L.A. Noire, the latest in Rockstar Games’ line of period-centric games such as Grand Theft Auto: San Andreas and Red Dead Redemption, is a police epic set in post-WWII Los Angeles and is reminiscent of such films as “L.A. Confidential.”
The story centers (mostly) on the rise and fall of Cole Phelps, a WWII vet who begins the game as an LAPD patrolman. As the game progresses, you follow Cole through the ranks of the LAPD, working on traffic, vice, homicide, and arson cases. In between cases, the stories of Cole and other key characters gradually unfold. It is unfair to give away too much of L.A. Noire’s story, because roughly 50 percent of the game is in the story. L.A. Noire is played and watched in almost equal amounts.
At the beginning of the game, the cases are simple. As you progress and become more familiar with the mechanics, the cases become more complicated, and more difficult to solve. Generally, you are briefed on the crime at the police station, then you go to the crime scene, survey the area, look for evidence, interview witnesses, and then follow leads. As you follow leads, you may accumulate additional suspects and/or evidence. The cases are the framework of the game and will likely make or break L.A. Noire for you. I enjoyed the thinking aspect to the game. This is not a game where you run around blasting enemies; you need to think and pay attention. You may even need to *gasp* take notes. If the intellectual aspect of being a detective turns you off, then you probably aren’t going to enjoy L.A. Noire.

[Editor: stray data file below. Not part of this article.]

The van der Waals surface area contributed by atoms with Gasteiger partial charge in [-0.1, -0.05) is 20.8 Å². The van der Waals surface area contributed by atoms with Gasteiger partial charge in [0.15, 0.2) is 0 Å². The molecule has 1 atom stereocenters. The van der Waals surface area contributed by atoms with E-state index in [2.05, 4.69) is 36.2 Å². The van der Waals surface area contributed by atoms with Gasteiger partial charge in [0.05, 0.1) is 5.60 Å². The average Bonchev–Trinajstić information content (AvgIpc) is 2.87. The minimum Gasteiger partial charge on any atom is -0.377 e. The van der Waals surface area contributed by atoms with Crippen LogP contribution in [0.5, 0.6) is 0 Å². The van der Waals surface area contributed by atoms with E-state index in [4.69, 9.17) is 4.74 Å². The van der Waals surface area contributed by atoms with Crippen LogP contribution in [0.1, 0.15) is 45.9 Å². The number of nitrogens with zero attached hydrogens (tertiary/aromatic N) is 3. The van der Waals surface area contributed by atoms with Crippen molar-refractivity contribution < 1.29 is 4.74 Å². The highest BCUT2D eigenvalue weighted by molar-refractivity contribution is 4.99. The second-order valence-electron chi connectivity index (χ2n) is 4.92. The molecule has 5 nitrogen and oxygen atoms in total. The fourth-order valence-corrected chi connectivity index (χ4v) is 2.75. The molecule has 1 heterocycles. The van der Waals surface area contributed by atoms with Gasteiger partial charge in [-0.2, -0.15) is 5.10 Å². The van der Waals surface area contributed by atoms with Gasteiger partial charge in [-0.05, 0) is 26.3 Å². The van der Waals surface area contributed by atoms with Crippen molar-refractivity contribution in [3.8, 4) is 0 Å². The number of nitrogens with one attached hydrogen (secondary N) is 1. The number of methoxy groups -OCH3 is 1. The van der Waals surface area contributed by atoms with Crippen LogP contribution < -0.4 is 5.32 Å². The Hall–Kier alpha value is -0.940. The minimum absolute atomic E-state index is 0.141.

L.A. Noire’s true innovation is in the way the characters are used. The characters are not fictional, computer-generated characters who are voiced by actors, they are the actors themselves, rendered in computer-generated form. You will likely recognize several characters from various TV shows and movies. The characters look and act like real people because they are, in fact, real people. This comes into play while interviewing witnesses and suspects. In each conversation, you have three options – Truth, Doubt, and Lie. Choosing the right option can help you acquire information and evidence or even get a confession. You need to pay attention to the person’s body language to tell whether they are being truthful, because you won’t always have evidence to corroborate or refute their stories.
I enjoyed the cerebral nature of L.A. Noire, as well as the compelling story. However, I can see where those aspects will not appeal to everyone. I also appreciated the care that Rockstar put into recreating an immersive, realistic 1947 Los Angeles. You can kill a lot of time driving around and exploring historic landmarks. On the other hand, the combat elements leave a great deal to be desired. Too often I felt like a Terminator, blasting bad guys with reckless abandon and without any fear of being killed. Seriously, Cole is harder to kill than Steven Seagal. If you are looking for an immersive experience that you watch as much as play, then I strongly recommend L.A. Noire. If that sounds like hell on earth, then your money would probably be better spent elsewhere. I hear there’s a Larry the Cable Guy movie opening this weekend. — Pedro Moreno